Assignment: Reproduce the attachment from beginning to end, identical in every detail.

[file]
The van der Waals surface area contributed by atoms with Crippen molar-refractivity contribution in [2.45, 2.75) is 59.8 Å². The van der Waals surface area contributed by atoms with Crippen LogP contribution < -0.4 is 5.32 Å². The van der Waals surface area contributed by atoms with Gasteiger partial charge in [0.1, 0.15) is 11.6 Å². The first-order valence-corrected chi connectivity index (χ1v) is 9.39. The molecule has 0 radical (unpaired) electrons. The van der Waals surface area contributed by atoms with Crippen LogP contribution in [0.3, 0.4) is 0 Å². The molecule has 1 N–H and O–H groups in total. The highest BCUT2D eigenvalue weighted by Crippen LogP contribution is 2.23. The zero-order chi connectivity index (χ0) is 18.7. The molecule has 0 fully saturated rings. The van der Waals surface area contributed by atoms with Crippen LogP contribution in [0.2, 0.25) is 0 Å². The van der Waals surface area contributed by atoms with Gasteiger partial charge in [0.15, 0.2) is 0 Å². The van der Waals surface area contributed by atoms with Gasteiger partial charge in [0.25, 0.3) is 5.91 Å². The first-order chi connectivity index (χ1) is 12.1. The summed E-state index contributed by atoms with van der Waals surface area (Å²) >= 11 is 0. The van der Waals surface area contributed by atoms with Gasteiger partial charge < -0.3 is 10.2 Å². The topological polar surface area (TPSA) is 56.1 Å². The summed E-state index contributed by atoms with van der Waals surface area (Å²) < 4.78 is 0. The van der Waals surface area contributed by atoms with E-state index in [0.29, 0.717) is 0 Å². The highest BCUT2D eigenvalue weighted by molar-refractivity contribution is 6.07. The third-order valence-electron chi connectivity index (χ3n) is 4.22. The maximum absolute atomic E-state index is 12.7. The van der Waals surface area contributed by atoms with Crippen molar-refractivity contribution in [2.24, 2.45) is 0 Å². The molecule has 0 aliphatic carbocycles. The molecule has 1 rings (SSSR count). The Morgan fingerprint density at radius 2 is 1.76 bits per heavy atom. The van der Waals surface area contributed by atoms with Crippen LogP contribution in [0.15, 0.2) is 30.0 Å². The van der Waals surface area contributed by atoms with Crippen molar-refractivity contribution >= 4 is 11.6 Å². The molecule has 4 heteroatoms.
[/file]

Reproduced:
The van der Waals surface area contributed by atoms with Crippen molar-refractivity contribution in [2.45, 2.75) is 59.8 Å². The van der Waals surface area contributed by atoms with Crippen LogP contribution < -0.4 is 5.32 Å². The van der Waals surface area contributed by atoms with Gasteiger partial charge in [0.1, 0.15) is 11.6 Å². The first-order valence-corrected chi connectivity index (χ1v) is 9.39. The molecule has 0 radical (unpaired) electrons. The van der Waals surface area contributed by atoms with Crippen LogP contribution in [0.3, 0.4) is 0 Å². The molecule has 1 N–H and O–H groups in total. The highest BCUT2D eigenvalue weighted by Crippen LogP contribution is 2.23. The zero-order chi connectivity index (χ0) is 18.7. The molecule has 0 fully saturated rings. The van der Waals surface area contributed by atoms with Crippen LogP contribution in [0.2, 0.25) is 0 Å². The van der Waals surface area contributed by atoms with Gasteiger partial charge in [0.15, 0.2) is 0 Å². The van der Waals surface area contributed by atoms with Gasteiger partial charge in [0.25, 0.3) is 5.91 Å². The first-order chi connectivity index (χ1) is 12.1. The summed E-state index contributed by atoms with van der Waals surface area (Å²) >= 11 is 0. The van der Waals surface area contributed by atoms with Gasteiger partial charge < -0.3 is 10.2 Å². The topological polar surface area (TPSA) is 56.1 Å². The summed E-state index contributed by atoms with van der Waals surface area (Å²) < 4.78 is 0. The van der Waals surface area contributed by atoms with E-state index in [0.29, 0.717) is 0 Å². The highest BCUT2D eigenvalue weighted by molar-refractivity contribution is 6.07. The third-order valence-electron chi connectivity index (χ3n) is 4.22. The maximum absolute atomic E-state index is 12.7. The van der Waals surface area contributed by atoms with Crippen molar-refractivity contribution in [2.24, 2.45) is 0 Å². The molecule has 0 aliphatic carbocycles. The molecule has 1 rings (SSSR count). The Morgan fingerprint density at radius 2 is 1.76 bits per heavy atom. The van der Waals surface area contributed by atoms with Crippen LogP contribution in [0.15, 0.2) is 30.0 Å². The van der Waals surface area contributed by atoms with Crippen molar-refractivity contribution >= 4 is 11.6 Å². The molecule has 4 heteroatoms.